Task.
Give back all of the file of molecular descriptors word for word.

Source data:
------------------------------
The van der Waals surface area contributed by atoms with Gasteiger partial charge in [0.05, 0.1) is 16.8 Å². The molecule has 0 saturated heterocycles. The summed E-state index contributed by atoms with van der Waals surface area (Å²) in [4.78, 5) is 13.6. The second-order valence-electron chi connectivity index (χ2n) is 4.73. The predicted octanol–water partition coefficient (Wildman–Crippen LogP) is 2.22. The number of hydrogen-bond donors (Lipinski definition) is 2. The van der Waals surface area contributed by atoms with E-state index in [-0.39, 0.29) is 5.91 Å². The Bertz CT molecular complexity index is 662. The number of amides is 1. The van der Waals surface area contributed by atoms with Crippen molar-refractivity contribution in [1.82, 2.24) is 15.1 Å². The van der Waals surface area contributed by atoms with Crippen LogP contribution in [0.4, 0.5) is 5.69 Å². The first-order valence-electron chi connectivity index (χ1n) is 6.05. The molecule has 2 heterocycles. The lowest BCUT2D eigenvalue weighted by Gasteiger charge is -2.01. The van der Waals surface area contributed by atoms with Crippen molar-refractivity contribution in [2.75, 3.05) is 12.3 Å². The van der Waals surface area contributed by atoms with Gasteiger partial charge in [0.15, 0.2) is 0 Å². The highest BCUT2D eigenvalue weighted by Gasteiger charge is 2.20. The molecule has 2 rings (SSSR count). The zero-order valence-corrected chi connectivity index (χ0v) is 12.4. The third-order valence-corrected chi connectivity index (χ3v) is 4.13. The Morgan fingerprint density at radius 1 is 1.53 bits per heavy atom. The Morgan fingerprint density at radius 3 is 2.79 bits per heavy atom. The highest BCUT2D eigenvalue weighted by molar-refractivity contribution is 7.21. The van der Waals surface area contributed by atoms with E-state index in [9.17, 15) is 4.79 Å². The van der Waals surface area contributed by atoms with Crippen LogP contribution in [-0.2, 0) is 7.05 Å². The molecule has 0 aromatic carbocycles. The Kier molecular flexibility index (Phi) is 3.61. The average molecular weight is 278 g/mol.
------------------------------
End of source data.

The van der Waals surface area contributed by atoms with Gasteiger partial charge in [0.05, 0.1) is 16.8 Å². The molecule has 0 saturated heterocycles. The summed E-state index contributed by atoms with van der Waals surface area (Å²) in [4.78, 5) is 13.6. The second-order valence-electron chi connectivity index (χ2n) is 4.73. The predicted octanol–water partition coefficient (Wildman–Crippen LogP) is 2.22. The number of hydrogen-bond donors (Lipinski definition) is 2. The van der Waals surface area contributed by atoms with E-state index in [-0.39, 0.29) is 5.91 Å². The Bertz CT molecular complexity index is 662. The number of amides is 1. The van der Waals surface area contributed by atoms with Crippen molar-refractivity contribution in [1.82, 2.24) is 15.1 Å². The van der Waals surface area contributed by atoms with Crippen LogP contribution in [0.4, 0.5) is 5.69 Å². The first-order valence-electron chi connectivity index (χ1n) is 6.05. The molecule has 2 heterocycles. The lowest BCUT2D eigenvalue weighted by Gasteiger charge is -2.01. The van der Waals surface area contributed by atoms with Crippen molar-refractivity contribution in [2.75, 3.05) is 12.3 Å². The van der Waals surface area contributed by atoms with Gasteiger partial charge in [0.15, 0.2) is 0 Å². The highest BCUT2D eigenvalue weighted by Gasteiger charge is 2.20. The molecule has 2 rings (SSSR count). The zero-order valence-corrected chi connectivity index (χ0v) is 12.4. The third-order valence-corrected chi connectivity index (χ3v) is 4.13. The Morgan fingerprint density at radius 1 is 1.53 bits per heavy atom. The Morgan fingerprint density at radius 3 is 2.79 bits per heavy atom. The highest BCUT2D eigenvalue weighted by molar-refractivity contribution is 7.21. The van der Waals surface area contributed by atoms with E-state index in [9.17, 15) is 4.79 Å². The van der Waals surface area contributed by atoms with Crippen LogP contribution in [-0.2, 0) is 7.05 Å². The molecule has 0 aromatic carbocycles. The Kier molecular flexibility index (Phi) is 3.61. The average molecular weight is 278 g/mol.